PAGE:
Sal and Gabi Break the Universe

by Carlos Hernandez
First sentence: “There’s all sorts of bad advice out there about how to deal with bullies.”
Support your local independent bookstore: buy it there!
Review copy provided by the publisher.
Content: It’s long and sometimes meandering, which might discourage reluctant readers. There are also hints of romance (but none actual) which might turn off squeamish kids. It’s in the middle grade section (grades 3-5) of the bookstore.

Sal Vidón has just moved to Miami from Connecticut, and is starting his first week at a really cool performing arts and technology school. The problem? It’s the third day of school, and it’s the third time he’s landed in the principal’s office. The first two were reasonable: to meet the principal on his first day, and the second because he was eating Skittles after PE and the gym teacher was unaware that Sal is diabetic. But this time? It’s because he played a prank — put a raw, whole chicken — into the locker of a kid who was bullying him. Sure, as a prank goes it’s mostly harmless. The real catch? Sal pulled that chicken out of a different universe.

And he was being watched: by Gabi Reál, student council president extraordinaire, and puzzle figure-outer. And once she turns her sights on Sal, his life is never going to be the same.

This is one part science fiction book: with multiverses, and calamity physics (is that a real thing?) and warping the space-time continuum, with self-driving cars (I want one, please) and really advanced AI. And one part Cuban family drama: Sal’s mother died six years ago, and he’s been pulling other versions of his Mami out of other universes ever since. There’s also Gabi’s drama with an infant baby brother fighting for his life, and the bully with a bigger backstory. There’s a lot going on in this book, but it all works, and works well together. Hernandez has given us a funny, clever Cuban speculative fiction book, that kept me turning pages and wondering where he was going to go next. There are cool teachers and Gabi’s gaggle of dads (too hard to explain), and it’s all just enormous amounts of fun.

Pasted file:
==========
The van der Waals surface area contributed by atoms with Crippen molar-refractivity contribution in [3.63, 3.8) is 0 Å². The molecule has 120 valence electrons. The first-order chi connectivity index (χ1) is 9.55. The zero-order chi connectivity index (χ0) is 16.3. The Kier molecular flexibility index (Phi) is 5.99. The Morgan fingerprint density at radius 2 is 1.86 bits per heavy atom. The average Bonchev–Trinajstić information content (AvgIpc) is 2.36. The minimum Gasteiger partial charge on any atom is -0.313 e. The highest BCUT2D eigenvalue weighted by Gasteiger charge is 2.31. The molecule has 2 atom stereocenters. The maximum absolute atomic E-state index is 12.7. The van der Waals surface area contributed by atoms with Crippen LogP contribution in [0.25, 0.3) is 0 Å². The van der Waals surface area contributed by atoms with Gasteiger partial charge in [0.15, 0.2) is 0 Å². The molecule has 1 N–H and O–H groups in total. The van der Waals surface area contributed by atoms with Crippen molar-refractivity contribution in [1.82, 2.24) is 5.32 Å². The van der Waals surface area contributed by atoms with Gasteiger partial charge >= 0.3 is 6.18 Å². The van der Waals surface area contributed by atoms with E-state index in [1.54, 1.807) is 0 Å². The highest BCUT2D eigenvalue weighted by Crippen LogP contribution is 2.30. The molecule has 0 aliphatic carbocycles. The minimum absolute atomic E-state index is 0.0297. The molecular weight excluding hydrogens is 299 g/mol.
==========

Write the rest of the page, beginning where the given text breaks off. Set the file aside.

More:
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Merci Suarez Changes Gears

by Meg Medina
First sentence: “To think, only yesterday I was in chanletas, sipping lemonade, and watching my twin cousins run through the sprinkler in the yard.”
Support your local independent bookstore: buy it there!
Review copy provided by the publisher.
Content: There are some difficult situations with Merci’s grandfather and some intense moments and older themes. It’s in the middle grade section (grades 3-5), but it would probably be better for the older end of the spectrum.

Merci Suarez likes her life: she lives with her parents and her older brother next door to her aunt and her twin sons on one side and her grandparents on the other. They’re happy as a family, with their traditions and squabbles, and she doesn’t want things to change. But, she’s started 6th grade, with all the pressure that brings, and her brother is a senior in high school and is going to be leaving for college. And, then her beloved grandpa starts forgetting things and acting strangely. And then there’s that girl (THAT girl) at school who Merci thought she was friends with, but turns out to be nothing but a thorn in Merci’s side.

The question is: how is Merci going to deal with everything being different?

This is a perfect little book about friendship and family and figuring out how to manage change. Merci isn’t perfect, which I appreciated, and I enjoyed the fact that the conflict came from something other than bad parents. Merci’s parents are supportive of her, and encourage her in her education. I felt for her at times, especially because she had to make sacrifices with friends and school because of her family. It’s a very realistic portrait, and one I appreciated. I liked how Medina captured the Latinx family experience; it’s a good example why Own Voices is so important. I liked Merci’s story, and felt for her experiences, and I loved how Media wove in culture and heritage as well.

It’s an excellent book.